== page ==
Friday, July 18, 2008

Vim Tips, part 1

Because I'm such a fan of Vim, and because I have people asking me about it quite often (for tips, general questions, etc.), I figured I'd write a two-part article on the greatest text editor in the world.

There are innumerable key combinations in Vim (well, they are in fact finite, but numerous), so I thought I'd describe the ones that I use most often and find the most useful:


  • h, j, k and l - Move left, down, up, or right.

  • gg and G - Move to the top or the bottom of the file.

  • ctrl-u and ctrl-d - Move up or down one half-screen.

  • w and b - Move forward or backward, one word at a time.

  • fX, FX - Move the cursor over the next or previous occurrence of X in the current line, where X is any character.

  • tX, TX - Move the cursor to (not over!) the next or previous occurrence of X in the current line.

  • 0 and $ - Move the cursor to the beginning or end of the line.

  • ^ - Move the cursor to the first non-whitespace character of the line.

  • /[string] and ?[string] - Searches forward or backward for [string].


I love tabs. They're a new feature in Vim 7, and I instantly became dependent on them. Here are the commands for using them:

  • :tabe [file] - Open a new tab editing [file]. Don't specify [file] to open a blank tab.

  • gt and gT - Move to the next or the previous tab. If already at the last or first tab, wraps
  • around.
  • Ngt - Move to the Nth tab.

  • :q - Closes current tab.

  • :qa - Closes all tabs and exits Vim.


  • d - Deletes in the direction of your movement. E.g.: d$ deletes to the end of the line, dw deletes to the end of the current word, dF[ deletes backward to and including the next '[' character.

  • dd - Deletes current line.

  • rX - Replaces current character with character X.

  • ~ - Toggles capitalization of current character. If in visual mode, toggles capitalization of highlighted block.

  • s - Deletes current character and enters insert mode.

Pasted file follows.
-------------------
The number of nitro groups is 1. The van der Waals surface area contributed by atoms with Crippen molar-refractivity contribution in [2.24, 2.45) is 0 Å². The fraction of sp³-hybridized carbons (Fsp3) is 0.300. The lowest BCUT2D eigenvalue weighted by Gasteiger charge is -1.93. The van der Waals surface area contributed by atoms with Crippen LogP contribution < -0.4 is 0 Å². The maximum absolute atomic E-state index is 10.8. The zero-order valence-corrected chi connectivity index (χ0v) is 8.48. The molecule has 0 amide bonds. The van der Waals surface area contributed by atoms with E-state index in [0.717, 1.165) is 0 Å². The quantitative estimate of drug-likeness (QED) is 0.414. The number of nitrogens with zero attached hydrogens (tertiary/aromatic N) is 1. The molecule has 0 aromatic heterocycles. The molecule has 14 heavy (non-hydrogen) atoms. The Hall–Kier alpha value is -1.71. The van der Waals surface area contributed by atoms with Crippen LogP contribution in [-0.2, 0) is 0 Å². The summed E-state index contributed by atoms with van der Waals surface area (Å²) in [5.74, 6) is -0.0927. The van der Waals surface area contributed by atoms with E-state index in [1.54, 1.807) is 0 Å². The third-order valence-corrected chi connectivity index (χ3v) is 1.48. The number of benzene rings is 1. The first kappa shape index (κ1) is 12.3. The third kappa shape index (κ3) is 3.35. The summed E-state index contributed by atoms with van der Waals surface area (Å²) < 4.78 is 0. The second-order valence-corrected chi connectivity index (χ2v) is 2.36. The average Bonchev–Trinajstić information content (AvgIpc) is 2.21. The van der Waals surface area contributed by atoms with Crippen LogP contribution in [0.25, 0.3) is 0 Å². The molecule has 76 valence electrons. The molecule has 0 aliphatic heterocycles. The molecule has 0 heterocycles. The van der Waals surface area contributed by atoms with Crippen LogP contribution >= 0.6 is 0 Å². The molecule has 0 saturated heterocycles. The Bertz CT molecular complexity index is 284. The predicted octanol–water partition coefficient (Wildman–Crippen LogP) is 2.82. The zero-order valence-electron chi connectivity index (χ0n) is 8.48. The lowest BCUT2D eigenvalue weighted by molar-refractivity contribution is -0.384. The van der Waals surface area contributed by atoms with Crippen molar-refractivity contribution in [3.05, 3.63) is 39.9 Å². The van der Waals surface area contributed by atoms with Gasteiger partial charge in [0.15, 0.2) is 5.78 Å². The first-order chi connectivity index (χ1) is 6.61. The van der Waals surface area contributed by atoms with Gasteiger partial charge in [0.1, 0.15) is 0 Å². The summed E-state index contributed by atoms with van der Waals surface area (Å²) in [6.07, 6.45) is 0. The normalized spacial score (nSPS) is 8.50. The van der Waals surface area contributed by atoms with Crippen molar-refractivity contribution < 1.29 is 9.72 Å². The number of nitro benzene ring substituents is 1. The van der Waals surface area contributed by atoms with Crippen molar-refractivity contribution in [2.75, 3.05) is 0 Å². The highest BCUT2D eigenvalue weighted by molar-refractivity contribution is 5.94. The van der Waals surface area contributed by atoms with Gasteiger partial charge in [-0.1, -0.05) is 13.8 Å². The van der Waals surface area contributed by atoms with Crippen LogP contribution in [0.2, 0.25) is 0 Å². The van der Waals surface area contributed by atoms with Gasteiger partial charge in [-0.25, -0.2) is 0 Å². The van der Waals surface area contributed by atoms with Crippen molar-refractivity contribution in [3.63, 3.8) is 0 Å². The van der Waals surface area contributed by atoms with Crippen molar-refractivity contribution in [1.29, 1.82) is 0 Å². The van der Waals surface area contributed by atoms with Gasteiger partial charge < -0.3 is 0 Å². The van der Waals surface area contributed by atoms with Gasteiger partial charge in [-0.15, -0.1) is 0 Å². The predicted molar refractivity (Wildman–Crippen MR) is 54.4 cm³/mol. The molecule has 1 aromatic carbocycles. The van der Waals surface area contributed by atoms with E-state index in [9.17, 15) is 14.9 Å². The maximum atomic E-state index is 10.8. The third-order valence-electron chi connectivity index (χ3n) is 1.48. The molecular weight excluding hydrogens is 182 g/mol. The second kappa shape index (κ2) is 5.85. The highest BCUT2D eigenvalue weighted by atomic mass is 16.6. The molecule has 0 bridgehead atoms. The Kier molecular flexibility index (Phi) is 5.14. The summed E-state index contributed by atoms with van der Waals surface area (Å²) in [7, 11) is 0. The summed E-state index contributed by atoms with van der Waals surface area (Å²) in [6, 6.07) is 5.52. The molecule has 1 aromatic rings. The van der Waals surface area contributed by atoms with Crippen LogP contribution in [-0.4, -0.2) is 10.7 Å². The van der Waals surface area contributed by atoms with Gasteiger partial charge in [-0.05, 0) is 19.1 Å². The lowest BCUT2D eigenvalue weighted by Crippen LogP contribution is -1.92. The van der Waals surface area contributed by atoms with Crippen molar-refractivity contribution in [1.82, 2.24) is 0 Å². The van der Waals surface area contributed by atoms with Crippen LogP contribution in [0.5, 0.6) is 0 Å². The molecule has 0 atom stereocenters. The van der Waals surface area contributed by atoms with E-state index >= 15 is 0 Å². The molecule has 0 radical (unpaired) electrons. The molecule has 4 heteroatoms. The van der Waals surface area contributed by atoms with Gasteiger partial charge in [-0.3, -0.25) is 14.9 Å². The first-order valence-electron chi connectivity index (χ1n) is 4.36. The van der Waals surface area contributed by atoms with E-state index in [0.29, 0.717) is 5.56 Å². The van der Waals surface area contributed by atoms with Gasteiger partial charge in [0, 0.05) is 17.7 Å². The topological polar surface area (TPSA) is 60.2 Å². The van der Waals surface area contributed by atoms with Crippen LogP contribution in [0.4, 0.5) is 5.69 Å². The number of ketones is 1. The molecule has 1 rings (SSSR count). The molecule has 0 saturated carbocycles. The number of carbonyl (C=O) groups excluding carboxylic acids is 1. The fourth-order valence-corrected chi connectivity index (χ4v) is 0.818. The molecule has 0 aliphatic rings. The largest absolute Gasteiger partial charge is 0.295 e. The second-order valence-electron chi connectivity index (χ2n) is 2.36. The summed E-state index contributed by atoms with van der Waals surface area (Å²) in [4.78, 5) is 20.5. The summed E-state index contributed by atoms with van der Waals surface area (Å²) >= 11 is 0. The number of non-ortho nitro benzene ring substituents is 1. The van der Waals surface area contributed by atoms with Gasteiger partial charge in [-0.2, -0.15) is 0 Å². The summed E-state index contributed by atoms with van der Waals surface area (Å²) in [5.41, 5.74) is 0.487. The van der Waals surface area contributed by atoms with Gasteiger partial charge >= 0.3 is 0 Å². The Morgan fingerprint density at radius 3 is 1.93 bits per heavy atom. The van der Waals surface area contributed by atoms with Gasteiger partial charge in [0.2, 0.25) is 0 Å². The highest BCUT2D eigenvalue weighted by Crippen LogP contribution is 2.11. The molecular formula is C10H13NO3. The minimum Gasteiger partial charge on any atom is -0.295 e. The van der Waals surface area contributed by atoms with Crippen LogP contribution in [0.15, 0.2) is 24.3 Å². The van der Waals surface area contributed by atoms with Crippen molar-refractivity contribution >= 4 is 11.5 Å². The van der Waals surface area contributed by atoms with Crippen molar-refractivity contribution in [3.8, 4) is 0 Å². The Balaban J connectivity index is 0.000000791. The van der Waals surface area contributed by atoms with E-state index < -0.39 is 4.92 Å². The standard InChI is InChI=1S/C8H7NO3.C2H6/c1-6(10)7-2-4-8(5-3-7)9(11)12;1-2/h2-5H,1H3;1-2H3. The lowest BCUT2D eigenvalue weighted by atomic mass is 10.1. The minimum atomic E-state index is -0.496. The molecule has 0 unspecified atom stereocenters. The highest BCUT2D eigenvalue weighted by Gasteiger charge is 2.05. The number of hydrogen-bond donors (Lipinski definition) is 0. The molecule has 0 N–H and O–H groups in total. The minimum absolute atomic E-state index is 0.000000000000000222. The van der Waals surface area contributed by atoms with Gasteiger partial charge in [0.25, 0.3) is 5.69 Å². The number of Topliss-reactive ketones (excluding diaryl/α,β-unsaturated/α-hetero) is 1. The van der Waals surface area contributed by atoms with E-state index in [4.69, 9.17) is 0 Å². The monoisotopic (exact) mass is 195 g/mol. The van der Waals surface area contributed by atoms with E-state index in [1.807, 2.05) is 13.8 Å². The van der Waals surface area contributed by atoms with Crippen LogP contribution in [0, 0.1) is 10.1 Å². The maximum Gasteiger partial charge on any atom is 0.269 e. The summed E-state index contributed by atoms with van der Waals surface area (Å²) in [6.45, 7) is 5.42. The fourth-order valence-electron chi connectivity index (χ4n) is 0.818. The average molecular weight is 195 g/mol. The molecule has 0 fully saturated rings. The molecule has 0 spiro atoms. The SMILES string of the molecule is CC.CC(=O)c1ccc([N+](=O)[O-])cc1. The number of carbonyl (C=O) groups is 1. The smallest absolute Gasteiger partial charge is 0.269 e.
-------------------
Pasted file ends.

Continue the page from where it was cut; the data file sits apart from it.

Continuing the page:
• i - Enters insert mode.

  • a - Moves one character forward and enters insert mode.


Folding is incredibly useful. It's great for getting large blocks of code out of your way in annoyingly long class files.

  • zf[movement] - Folds lines in direction of [movement]. E.g.: zfG folds all lines from the current line to the end of the file. For [movement], you can also use text objects.

  • zf - In Visual mode, will fold the currently selected lines.

  • zo - Open the fold under the cursor.

  • zc - Close the fold the cursor is in.

Other Tips

  • :% - Replaced by current file. You'll see how this is useful below.

  • :![command] - Execute [command] in the shell. E.g.: !php % - runs current PHP script, !ls - lists files in current directory, !php -l % - checks syntax of current PHP script, !cp % %.bak - creates a backup of current file.

  • :nohl - Turns off highlighting, if it's on. Depending on your Vim's configuration, doing searches (with / and ?) highlight all matches. This will un-highlight all search matches.

This may seem overwhelming if you're new to Vim, but it becomes second-nature as you get used to it. I did not have to check the Vim documentation at all to write this blog post. It is in fact possible to become accustomed to using so many (useful!) Vim commands. Of course, these aren't all I use, but just the most common.

Next post, I'll discuss my .vimrc file, which contains tons of configuration that makes using Vim a lot easier for me. Perhaps you'll be able to use some of my settings to help you, too.

Friday, May 9, 2008

Simplist Launches

So I've been working on a new project lately. I threw it out there for a few friends and on a social news site I frequent for suggestions. I got some great feedback and tweaked many things that made it easier to use and more powerful. The site is live and there are already many active accounts, though I'm still making feature additions and changes as I figure out what works and what doesn't. I'd love to get some more feedback. Check it out:

Thursday, April 17, 2008

Profiling by Command History

I read a blog post about seeing what commands you use most in your shell. So I went ahead and executed the convoluted awk command to give me a pretty list:

[lucas@sarpedon ~]$ history|awk '{a[$2]++} END{for(i in a){ \
> printf "%5d\t%s \n",a[i],i}}'|sort -rn|head
193 vim
143 ssh
129 ls
108 clear
91 cd
69 screen
65 ruby
34 time
22 scp
19 top

And I got to thinking about how this can say a lot about how I use my computer and how I do my programming. First of all, it's obvious what text editor I use to code--Vim. Second, I obviously do a lot of my coding on other servers, since ssh is the second-ranked command. I use clear a lot because sometimes my CPU gets hot (Thunderbird has an annoying bug that causes it to top off my CPU for minutes at a time), which prints warning messages in my terminal window.